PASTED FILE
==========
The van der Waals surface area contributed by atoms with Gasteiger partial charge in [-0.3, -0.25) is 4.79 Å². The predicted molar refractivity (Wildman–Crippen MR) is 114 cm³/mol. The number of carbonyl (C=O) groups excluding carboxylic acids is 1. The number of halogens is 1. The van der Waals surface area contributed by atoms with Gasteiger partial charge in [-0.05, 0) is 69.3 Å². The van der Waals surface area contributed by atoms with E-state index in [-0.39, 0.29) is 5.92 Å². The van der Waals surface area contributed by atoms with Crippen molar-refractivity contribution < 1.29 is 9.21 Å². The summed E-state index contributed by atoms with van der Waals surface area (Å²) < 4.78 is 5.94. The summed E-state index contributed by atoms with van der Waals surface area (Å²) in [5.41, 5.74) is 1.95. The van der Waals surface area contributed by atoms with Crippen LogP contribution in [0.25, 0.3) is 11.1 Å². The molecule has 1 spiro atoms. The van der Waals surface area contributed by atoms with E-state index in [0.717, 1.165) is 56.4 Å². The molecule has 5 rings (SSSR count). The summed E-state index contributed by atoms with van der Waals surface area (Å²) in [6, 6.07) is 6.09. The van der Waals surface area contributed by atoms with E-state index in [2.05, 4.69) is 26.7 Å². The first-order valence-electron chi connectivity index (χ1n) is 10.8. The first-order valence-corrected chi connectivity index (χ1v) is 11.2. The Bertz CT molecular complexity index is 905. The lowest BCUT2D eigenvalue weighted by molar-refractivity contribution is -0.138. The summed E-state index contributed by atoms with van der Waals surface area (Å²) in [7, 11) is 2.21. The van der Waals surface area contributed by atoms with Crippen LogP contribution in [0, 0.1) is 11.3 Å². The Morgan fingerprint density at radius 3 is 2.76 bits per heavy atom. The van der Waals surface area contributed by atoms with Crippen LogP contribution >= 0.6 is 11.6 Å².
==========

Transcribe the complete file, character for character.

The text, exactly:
The van der Waals surface area contributed by atoms with Gasteiger partial charge in [-0.3, -0.25) is 4.79 Å². The predicted molar refractivity (Wildman–Crippen MR) is 114 cm³/mol. The number of carbonyl (C=O) groups excluding carboxylic acids is 1. The number of halogens is 1. The van der Waals surface area contributed by atoms with Gasteiger partial charge in [-0.05, 0) is 69.3 Å². The van der Waals surface area contributed by atoms with E-state index in [-0.39, 0.29) is 5.92 Å². The van der Waals surface area contributed by atoms with Crippen molar-refractivity contribution < 1.29 is 9.21 Å². The summed E-state index contributed by atoms with van der Waals surface area (Å²) < 4.78 is 5.94. The summed E-state index contributed by atoms with van der Waals surface area (Å²) in [5.41, 5.74) is 1.95. The van der Waals surface area contributed by atoms with Crippen LogP contribution in [0.25, 0.3) is 11.1 Å². The molecule has 1 spiro atoms. The van der Waals surface area contributed by atoms with E-state index in [0.717, 1.165) is 56.4 Å². The molecule has 5 rings (SSSR count). The summed E-state index contributed by atoms with van der Waals surface area (Å²) in [6, 6.07) is 6.09. The van der Waals surface area contributed by atoms with E-state index in [2.05, 4.69) is 26.7 Å². The first-order valence-electron chi connectivity index (χ1n) is 10.8. The first-order valence-corrected chi connectivity index (χ1v) is 11.2. The Bertz CT molecular complexity index is 905. The lowest BCUT2D eigenvalue weighted by molar-refractivity contribution is -0.138. The summed E-state index contributed by atoms with van der Waals surface area (Å²) in [7, 11) is 2.21. The van der Waals surface area contributed by atoms with Crippen LogP contribution in [0, 0.1) is 11.3 Å². The Morgan fingerprint density at radius 3 is 2.76 bits per heavy atom. The van der Waals surface area contributed by atoms with Crippen LogP contribution >= 0.6 is 11.6 Å².